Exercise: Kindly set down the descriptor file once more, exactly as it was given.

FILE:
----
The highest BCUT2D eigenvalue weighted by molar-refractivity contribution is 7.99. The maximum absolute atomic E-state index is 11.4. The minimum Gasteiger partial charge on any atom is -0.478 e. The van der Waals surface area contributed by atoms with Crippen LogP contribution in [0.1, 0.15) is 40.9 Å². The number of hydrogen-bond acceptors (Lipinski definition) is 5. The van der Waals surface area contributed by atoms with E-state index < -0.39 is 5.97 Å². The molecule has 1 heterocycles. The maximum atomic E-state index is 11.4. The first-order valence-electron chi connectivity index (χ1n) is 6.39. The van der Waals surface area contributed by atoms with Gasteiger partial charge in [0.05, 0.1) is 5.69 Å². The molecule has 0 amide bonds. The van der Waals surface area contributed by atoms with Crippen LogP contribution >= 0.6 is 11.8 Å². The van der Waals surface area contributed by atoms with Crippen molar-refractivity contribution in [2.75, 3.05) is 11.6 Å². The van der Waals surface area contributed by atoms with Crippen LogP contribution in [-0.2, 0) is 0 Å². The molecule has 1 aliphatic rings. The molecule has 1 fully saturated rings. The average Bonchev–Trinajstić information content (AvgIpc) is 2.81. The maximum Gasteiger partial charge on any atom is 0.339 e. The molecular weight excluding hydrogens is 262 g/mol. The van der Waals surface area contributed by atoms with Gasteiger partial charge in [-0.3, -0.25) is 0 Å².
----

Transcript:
The highest BCUT2D eigenvalue weighted by molar-refractivity contribution is 7.99. The maximum absolute atomic E-state index is 11.4. The minimum Gasteiger partial charge on any atom is -0.478 e. The van der Waals surface area contributed by atoms with Crippen LogP contribution in [0.1, 0.15) is 40.9 Å². The number of hydrogen-bond acceptors (Lipinski definition) is 5. The van der Waals surface area contributed by atoms with E-state index < -0.39 is 5.97 Å². The molecule has 1 heterocycles. The maximum atomic E-state index is 11.4. The first-order valence-electron chi connectivity index (χ1n) is 6.39. The van der Waals surface area contributed by atoms with Gasteiger partial charge in [0.05, 0.1) is 5.69 Å². The molecule has 0 amide bonds. The van der Waals surface area contributed by atoms with Crippen LogP contribution >= 0.6 is 11.8 Å². The van der Waals surface area contributed by atoms with Crippen molar-refractivity contribution in [2.75, 3.05) is 11.6 Å². The van der Waals surface area contributed by atoms with Crippen LogP contribution in [-0.2, 0) is 0 Å². The molecule has 1 aliphatic rings. The molecule has 1 fully saturated rings. The average Bonchev–Trinajstić information content (AvgIpc) is 2.81. The maximum Gasteiger partial charge on any atom is 0.339 e. The molecular weight excluding hydrogens is 262 g/mol. The van der Waals surface area contributed by atoms with Gasteiger partial charge in [-0.3, -0.25) is 0 Å².